For example: if the hose ends 1 cm above the bottom, water will start to flow as soon as the waterlevel drops below 1 cm.

This will only work when the cpap is running.
As soon as the pressure is dropping, all the water will dump into the cpaps original tank and destroy the machine.

Better would be a small floatvalve, but that will make it more expensive.

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#18
(02-10-2016, 03:51 PM)justMongo Wrote:
(02-10-2016, 02:34 PM)nsherry61 Wrote: Maybe, since the reservoir is always going to be either at room pressure or pressurized above room pressure, the nalgene bottle could work like those pet water dispensers. As long as the bottle is sealed and air tight, and the input into the reservoir is below the maximum water level line, the reservoir shouldn't overfill and you could have a functional liter sized (or 3 gallon for that matter) reservoir.

All of you haven't really thought this through. You will have to pressurize any external reservoir with CPAP pressure. Any pressure differential will cause water to flow in a direction of lower pressure. You flood that internal tank; and the PAP blower unit is a dead box of parts.

That's an interesting point and thanks for the heads up on potentially trashing a very expensive machine. I've been guilty of "fixing things until they break" more than once. Grin One way around that would be to run another small hose from the top of the CPAP reservoir to the top of the Nalgene bottle. You would have equal atmospheric pressure in both chambers. It might be necessary to bump up the pressure setting a bit to compensate for the extra volume, but I'm comfortable at 9 so figure I'm only using about 50% of the available pressure.

I haven't gotten around to thinking at what level the inlet hose to the CPAP should be mounted but I suspect at the bottom would be preferred. It would seem that the max fill level in the Nalgene bottle would have to be the same as the CPAP reservoir - in which case a more flat rectangular reservoir (also easier to mount the hose barb on a flat vs. curved surface) might make sense since the volume could be increased laterally without relying on height to do it.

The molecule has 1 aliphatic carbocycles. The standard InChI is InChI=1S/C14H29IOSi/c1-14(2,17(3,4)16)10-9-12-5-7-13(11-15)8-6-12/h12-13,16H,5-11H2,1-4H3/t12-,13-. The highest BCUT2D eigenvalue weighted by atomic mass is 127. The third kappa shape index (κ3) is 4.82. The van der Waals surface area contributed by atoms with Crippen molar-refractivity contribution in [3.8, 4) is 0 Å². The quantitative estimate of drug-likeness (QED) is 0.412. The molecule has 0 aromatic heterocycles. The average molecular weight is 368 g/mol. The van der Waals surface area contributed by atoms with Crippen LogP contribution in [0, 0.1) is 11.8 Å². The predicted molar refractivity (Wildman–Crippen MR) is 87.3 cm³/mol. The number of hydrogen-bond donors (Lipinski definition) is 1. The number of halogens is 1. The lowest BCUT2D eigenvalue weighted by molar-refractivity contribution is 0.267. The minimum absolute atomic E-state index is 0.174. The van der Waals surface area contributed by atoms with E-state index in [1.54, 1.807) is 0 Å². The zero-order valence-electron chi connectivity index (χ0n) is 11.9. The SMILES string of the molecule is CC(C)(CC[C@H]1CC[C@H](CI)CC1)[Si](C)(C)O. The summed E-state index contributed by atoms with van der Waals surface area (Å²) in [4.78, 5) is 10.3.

I'm not an engineer, but I did stay at a Holiday Inn last night. Too-funny

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#19
(02-10-2016, 04:21 PM)HermannTheGerman Wrote:
(02-10-2016, 03:51 PM)justMongo Wrote: All of you haven't really thought this through. You will have to pressurize any external reservoir with CPAP pressure. Any pressure differential will cause water to flow in a direction of lower pressure. You flood that internal tank; and the PAP blower unit is a dead box of parts.
It is not nessesary to pressurize the external reservoir.
All you have to do is place it higher than the CPAP watertank.
If your CPAP runs with 12 cmH2O place the external reservoir waterlevel 12 cm higher, if it runs with 15 cmH2O, place it 15 cm higher.

The connecting hose must be installed inside of the original watertank in a way, that it is below the waterlevel when the tank is at max. level.
For example: if the hose ends 1 cm above the bottom, water will start to flow as soon as the waterlevel drops below 1 cm.

This will only work when the cpap is running.
As soon as the pressure is dropping, all the water will dump into the cpaps original tank and destroy the machine.

Better would be a small floatvalve, but that will make it more expensive.

That makes sense, but if you *forgot* one night to place the reservoir correctly you may have just trashed the machine as it overflowed... and as noted it would only function when the CPAP is running.

...and as I already mentioned a float valve would be ideal, but dramatically complicate things. Plus if the float valve failed one night while you were sleeping $$$$. Oh-jeez

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#20
    [attachment=2133] I may have just found the ideal reservoir. This packable (which is fantastic since it collapses for travel!) one quart bottle placed on it's side may work well. One tube from the cap to the reservoir base to allow water out, another to the top of the cap to allow CPAP air pressure in... Since it's going to be on it's side - I'll need some volume for the air - I would probably only be able to use half of it's capacity - assuming the max fill level will be the same as the CPAP reservoir. The hard and flat plastic cap should make it easy to mount some tiny nylon hose barbs.